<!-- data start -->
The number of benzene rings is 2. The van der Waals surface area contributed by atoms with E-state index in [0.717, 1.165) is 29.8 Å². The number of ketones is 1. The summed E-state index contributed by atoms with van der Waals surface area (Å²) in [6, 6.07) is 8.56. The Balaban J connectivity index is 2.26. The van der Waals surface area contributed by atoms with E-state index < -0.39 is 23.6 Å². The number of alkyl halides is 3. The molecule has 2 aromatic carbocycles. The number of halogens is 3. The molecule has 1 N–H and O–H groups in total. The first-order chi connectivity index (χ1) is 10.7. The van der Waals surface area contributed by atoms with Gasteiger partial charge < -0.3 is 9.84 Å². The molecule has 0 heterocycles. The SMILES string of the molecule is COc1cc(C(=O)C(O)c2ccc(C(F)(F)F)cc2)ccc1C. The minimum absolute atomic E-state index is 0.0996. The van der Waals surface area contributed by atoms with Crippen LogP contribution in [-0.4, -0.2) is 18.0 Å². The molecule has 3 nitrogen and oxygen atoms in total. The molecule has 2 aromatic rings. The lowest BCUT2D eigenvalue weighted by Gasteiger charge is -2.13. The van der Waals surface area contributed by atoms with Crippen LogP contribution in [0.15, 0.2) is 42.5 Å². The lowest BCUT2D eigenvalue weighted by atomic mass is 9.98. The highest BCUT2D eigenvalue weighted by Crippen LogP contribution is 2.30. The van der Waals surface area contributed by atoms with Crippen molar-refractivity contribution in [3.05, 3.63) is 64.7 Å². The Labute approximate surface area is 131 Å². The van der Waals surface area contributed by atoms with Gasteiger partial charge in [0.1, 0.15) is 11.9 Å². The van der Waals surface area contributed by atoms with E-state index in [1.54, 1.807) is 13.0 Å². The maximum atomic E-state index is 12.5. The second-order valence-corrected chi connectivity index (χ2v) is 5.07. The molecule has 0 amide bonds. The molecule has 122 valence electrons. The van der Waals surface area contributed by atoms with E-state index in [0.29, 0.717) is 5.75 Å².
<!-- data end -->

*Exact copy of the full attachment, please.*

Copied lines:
The number of benzene rings is 2. The van der Waals surface area contributed by atoms with E-state index in [0.717, 1.165) is 29.8 Å². The number of ketones is 1. The summed E-state index contributed by atoms with van der Waals surface area (Å²) in [6, 6.07) is 8.56. The Balaban J connectivity index is 2.26. The van der Waals surface area contributed by atoms with E-state index < -0.39 is 23.6 Å². The number of alkyl halides is 3. The molecule has 2 aromatic carbocycles. The number of halogens is 3. The molecule has 1 N–H and O–H groups in total. The first-order chi connectivity index (χ1) is 10.7. The van der Waals surface area contributed by atoms with Gasteiger partial charge < -0.3 is 9.84 Å². The molecule has 0 heterocycles. The SMILES string of the molecule is COc1cc(C(=O)C(O)c2ccc(C(F)(F)F)cc2)ccc1C. The minimum absolute atomic E-state index is 0.0996. The van der Waals surface area contributed by atoms with Crippen LogP contribution in [-0.4, -0.2) is 18.0 Å². The molecule has 3 nitrogen and oxygen atoms in total. The molecule has 2 aromatic rings. The lowest BCUT2D eigenvalue weighted by Gasteiger charge is -2.13. The van der Waals surface area contributed by atoms with Crippen LogP contribution in [0.15, 0.2) is 42.5 Å². The lowest BCUT2D eigenvalue weighted by atomic mass is 9.98. The highest BCUT2D eigenvalue weighted by Crippen LogP contribution is 2.30. The van der Waals surface area contributed by atoms with Crippen molar-refractivity contribution in [3.05, 3.63) is 64.7 Å². The Labute approximate surface area is 131 Å². The van der Waals surface area contributed by atoms with Gasteiger partial charge in [0.1, 0.15) is 11.9 Å². The van der Waals surface area contributed by atoms with E-state index in [1.54, 1.807) is 13.0 Å². The maximum atomic E-state index is 12.5. The second-order valence-corrected chi connectivity index (χ2v) is 5.07. The molecule has 0 amide bonds. The molecule has 122 valence electrons. The van der Waals surface area contributed by atoms with E-state index in [0.29, 0.717) is 5.75 Å².